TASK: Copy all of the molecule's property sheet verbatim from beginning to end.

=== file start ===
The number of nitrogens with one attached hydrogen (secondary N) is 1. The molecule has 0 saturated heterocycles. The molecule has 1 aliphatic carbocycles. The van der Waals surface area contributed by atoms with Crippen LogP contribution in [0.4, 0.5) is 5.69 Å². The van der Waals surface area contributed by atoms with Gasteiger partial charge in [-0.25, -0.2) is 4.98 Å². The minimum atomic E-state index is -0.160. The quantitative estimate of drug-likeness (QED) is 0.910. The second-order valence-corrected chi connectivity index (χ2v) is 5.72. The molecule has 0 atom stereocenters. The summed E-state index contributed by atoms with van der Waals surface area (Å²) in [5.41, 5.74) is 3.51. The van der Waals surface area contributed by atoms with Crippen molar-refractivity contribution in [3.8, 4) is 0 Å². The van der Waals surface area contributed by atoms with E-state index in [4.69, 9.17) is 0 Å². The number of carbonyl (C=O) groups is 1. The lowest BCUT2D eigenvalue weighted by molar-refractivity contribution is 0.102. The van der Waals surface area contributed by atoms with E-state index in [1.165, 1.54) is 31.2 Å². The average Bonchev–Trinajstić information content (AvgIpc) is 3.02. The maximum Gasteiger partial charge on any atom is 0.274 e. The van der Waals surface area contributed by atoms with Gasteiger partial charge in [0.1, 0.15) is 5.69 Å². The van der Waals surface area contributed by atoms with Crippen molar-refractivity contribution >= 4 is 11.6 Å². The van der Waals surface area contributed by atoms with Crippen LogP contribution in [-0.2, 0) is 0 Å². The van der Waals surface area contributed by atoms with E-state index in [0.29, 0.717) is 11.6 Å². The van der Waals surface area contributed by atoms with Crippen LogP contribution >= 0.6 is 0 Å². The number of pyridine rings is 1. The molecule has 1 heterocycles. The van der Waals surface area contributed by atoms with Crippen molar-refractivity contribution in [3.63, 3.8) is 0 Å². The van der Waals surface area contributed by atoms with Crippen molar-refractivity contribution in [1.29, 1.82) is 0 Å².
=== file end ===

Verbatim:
The number of nitrogens with one attached hydrogen (secondary N) is 1. The molecule has 0 saturated heterocycles. The molecule has 1 aliphatic carbocycles. The van der Waals surface area contributed by atoms with Crippen LogP contribution in [0.4, 0.5) is 5.69 Å². The van der Waals surface area contributed by atoms with Gasteiger partial charge in [-0.25, -0.2) is 4.98 Å². The minimum atomic E-state index is -0.160. The quantitative estimate of drug-likeness (QED) is 0.910. The second-order valence-corrected chi connectivity index (χ2v) is 5.72. The molecule has 0 atom stereocenters. The summed E-state index contributed by atoms with van der Waals surface area (Å²) in [5.41, 5.74) is 3.51. The van der Waals surface area contributed by atoms with Crippen molar-refractivity contribution in [3.8, 4) is 0 Å². The van der Waals surface area contributed by atoms with E-state index in [4.69, 9.17) is 0 Å². The number of carbonyl (C=O) groups is 1. The lowest BCUT2D eigenvalue weighted by molar-refractivity contribution is 0.102. The van der Waals surface area contributed by atoms with E-state index in [1.165, 1.54) is 31.2 Å². The average Bonchev–Trinajstić information content (AvgIpc) is 3.02. The maximum Gasteiger partial charge on any atom is 0.274 e. The van der Waals surface area contributed by atoms with Gasteiger partial charge in [0.1, 0.15) is 5.69 Å². The van der Waals surface area contributed by atoms with Crippen molar-refractivity contribution >= 4 is 11.6 Å². The van der Waals surface area contributed by atoms with Crippen LogP contribution in [-0.2, 0) is 0 Å². The van der Waals surface area contributed by atoms with E-state index in [0.29, 0.717) is 11.6 Å². The van der Waals surface area contributed by atoms with Crippen LogP contribution >= 0.6 is 0 Å². The number of pyridine rings is 1. The molecule has 1 heterocycles. The van der Waals surface area contributed by atoms with Crippen molar-refractivity contribution in [3.63, 3.8) is 0 Å². The van der Waals surface area contributed by atoms with Crippen molar-refractivity contribution in [1.29, 1.82) is 0 Å².